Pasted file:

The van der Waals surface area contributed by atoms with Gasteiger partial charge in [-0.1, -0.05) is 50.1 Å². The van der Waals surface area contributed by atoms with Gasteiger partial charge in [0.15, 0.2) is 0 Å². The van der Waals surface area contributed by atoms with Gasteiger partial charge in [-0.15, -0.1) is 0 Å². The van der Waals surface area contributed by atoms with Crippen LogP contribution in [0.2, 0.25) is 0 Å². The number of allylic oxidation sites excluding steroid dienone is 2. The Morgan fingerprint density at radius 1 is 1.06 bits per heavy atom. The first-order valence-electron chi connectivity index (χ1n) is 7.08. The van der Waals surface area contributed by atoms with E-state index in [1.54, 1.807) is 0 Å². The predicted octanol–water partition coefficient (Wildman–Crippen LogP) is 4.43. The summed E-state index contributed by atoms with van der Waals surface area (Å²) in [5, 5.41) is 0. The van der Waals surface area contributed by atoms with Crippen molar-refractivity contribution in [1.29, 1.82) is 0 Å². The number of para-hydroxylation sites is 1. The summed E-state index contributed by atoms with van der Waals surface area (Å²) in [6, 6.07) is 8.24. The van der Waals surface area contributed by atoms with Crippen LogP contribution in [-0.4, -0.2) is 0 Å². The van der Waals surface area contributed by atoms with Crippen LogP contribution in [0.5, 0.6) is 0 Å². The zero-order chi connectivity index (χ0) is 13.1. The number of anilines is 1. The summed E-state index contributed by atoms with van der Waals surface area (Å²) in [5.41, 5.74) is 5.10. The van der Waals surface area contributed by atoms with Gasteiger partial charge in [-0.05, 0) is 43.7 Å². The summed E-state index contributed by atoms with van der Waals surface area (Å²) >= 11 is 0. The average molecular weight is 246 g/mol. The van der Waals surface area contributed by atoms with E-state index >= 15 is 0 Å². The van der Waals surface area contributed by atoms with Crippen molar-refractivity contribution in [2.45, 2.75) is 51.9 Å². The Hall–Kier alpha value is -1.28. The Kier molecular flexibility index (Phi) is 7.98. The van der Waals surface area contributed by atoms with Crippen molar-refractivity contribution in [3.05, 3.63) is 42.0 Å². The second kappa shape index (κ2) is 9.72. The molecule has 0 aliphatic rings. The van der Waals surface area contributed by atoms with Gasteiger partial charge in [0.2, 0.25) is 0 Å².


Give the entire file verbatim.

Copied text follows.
The van der Waals surface area contributed by atoms with Gasteiger partial charge in [-0.1, -0.05) is 50.1 Å². The van der Waals surface area contributed by atoms with Gasteiger partial charge in [0.15, 0.2) is 0 Å². The van der Waals surface area contributed by atoms with Gasteiger partial charge in [-0.15, -0.1) is 0 Å². The van der Waals surface area contributed by atoms with Crippen LogP contribution in [0.2, 0.25) is 0 Å². The number of allylic oxidation sites excluding steroid dienone is 2. The Morgan fingerprint density at radius 1 is 1.06 bits per heavy atom. The first-order valence-electron chi connectivity index (χ1n) is 7.08. The van der Waals surface area contributed by atoms with E-state index in [1.54, 1.807) is 0 Å². The predicted octanol–water partition coefficient (Wildman–Crippen LogP) is 4.43. The summed E-state index contributed by atoms with van der Waals surface area (Å²) in [5, 5.41) is 0. The van der Waals surface area contributed by atoms with Crippen molar-refractivity contribution in [1.29, 1.82) is 0 Å². The number of para-hydroxylation sites is 1. The summed E-state index contributed by atoms with van der Waals surface area (Å²) in [6, 6.07) is 8.24. The van der Waals surface area contributed by atoms with Crippen LogP contribution in [-0.4, -0.2) is 0 Å². The van der Waals surface area contributed by atoms with Crippen LogP contribution in [0.5, 0.6) is 0 Å². The zero-order chi connectivity index (χ0) is 13.1. The number of anilines is 1. The summed E-state index contributed by atoms with van der Waals surface area (Å²) in [5.41, 5.74) is 5.10. The van der Waals surface area contributed by atoms with Gasteiger partial charge in [-0.05, 0) is 43.7 Å². The summed E-state index contributed by atoms with van der Waals surface area (Å²) >= 11 is 0. The average molecular weight is 246 g/mol. The van der Waals surface area contributed by atoms with E-state index >= 15 is 0 Å². The van der Waals surface area contributed by atoms with Crippen molar-refractivity contribution in [2.45, 2.75) is 51.9 Å². The Hall–Kier alpha value is -1.28. The Kier molecular flexibility index (Phi) is 7.98. The van der Waals surface area contributed by atoms with Crippen molar-refractivity contribution in [3.05, 3.63) is 42.0 Å². The second kappa shape index (κ2) is 9.72. The molecule has 0 aliphatic rings. The van der Waals surface area contributed by atoms with Gasteiger partial charge in [0.2, 0.25) is 0 Å².